can be considered. Ablation of the AV node does not restore sinus rhythm, but controls the consequence of atrial fibrillation, Pacemakers stimulate the heart to speed up when it beats too slowly or reset the rate when the heart beats too fast. They can also substitute for the natural pacemaker of the heart (AV or SA node). (Julia Heisler, 2009) Monitor for signs/symptoms of infections. Know type of pacer and settings Monitor telemetry for sensing and capture. Assess and treat pain. Educate patient Keep site dry until healed. Avoid using operative side arm until healed. Monitor Pulse Avoid MRIs. Must be interrogated. Can use microwave. Carry pacemaker card. Julia Heisler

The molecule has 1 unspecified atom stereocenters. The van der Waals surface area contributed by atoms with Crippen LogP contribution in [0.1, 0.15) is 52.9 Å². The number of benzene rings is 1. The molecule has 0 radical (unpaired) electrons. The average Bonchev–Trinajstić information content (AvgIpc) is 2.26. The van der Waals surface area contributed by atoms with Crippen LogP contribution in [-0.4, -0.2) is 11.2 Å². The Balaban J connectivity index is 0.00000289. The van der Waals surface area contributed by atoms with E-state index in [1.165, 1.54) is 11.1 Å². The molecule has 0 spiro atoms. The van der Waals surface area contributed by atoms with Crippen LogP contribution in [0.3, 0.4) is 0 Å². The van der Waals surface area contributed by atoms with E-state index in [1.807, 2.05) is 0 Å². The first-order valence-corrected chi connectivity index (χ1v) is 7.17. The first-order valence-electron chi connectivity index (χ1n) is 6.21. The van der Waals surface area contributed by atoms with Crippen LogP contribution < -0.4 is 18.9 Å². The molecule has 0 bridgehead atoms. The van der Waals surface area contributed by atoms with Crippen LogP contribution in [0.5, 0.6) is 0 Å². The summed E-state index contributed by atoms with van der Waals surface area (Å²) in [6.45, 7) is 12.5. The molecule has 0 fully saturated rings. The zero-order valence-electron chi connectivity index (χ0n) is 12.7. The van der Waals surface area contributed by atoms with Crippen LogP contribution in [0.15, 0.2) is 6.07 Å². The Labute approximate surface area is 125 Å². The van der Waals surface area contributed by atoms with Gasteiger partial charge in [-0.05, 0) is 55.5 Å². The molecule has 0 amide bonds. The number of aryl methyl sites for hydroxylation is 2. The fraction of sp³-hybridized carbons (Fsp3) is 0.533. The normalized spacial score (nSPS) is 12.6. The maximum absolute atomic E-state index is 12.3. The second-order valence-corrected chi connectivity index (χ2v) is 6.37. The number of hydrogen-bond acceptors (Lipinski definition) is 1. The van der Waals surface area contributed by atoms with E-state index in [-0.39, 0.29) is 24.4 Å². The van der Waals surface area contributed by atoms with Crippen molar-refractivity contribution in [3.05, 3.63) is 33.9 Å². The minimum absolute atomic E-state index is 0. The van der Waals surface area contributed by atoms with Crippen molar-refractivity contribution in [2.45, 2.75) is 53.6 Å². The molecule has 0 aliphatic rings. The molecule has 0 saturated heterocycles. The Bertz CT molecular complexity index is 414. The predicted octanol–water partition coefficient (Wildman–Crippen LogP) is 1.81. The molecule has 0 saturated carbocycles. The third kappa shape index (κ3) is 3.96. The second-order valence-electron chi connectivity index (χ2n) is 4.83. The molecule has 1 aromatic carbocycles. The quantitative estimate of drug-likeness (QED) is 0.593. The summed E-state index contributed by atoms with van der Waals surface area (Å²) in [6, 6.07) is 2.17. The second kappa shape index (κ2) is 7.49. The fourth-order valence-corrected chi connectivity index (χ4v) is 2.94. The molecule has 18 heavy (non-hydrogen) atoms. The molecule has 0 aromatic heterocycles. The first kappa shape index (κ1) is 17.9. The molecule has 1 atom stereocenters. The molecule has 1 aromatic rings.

14 prognosis ♥ Those with A-Fib are 5 x more likely to have a stroke than someone without atrial fibrillation. You also have a risk of eventual heart failure due to the weakening of the heart muscle. ♥ Many patients do well for years and even decades. Therefore, the prognosis for the individual patient is variable. excellent rate control with beta blockers, calcium blockers and digoxin, along with anticoagulation and control of other cardiovascular risk factors, can stabilize patients with atrial fibrillation for years. ♥ Not acutely life threatening ,Reduced quality of life, stroke, heart failure, long term mortality increase (Julia Heisler, 2009) The Patient with Atrial Fibrillation Julia Heisler Indik, MD, PhD, Joseph S. Alpert, MD Sarver Heart Center, College of Medicine, University of Arizona, Tucson

15 Patient Scenario Male, age 83, white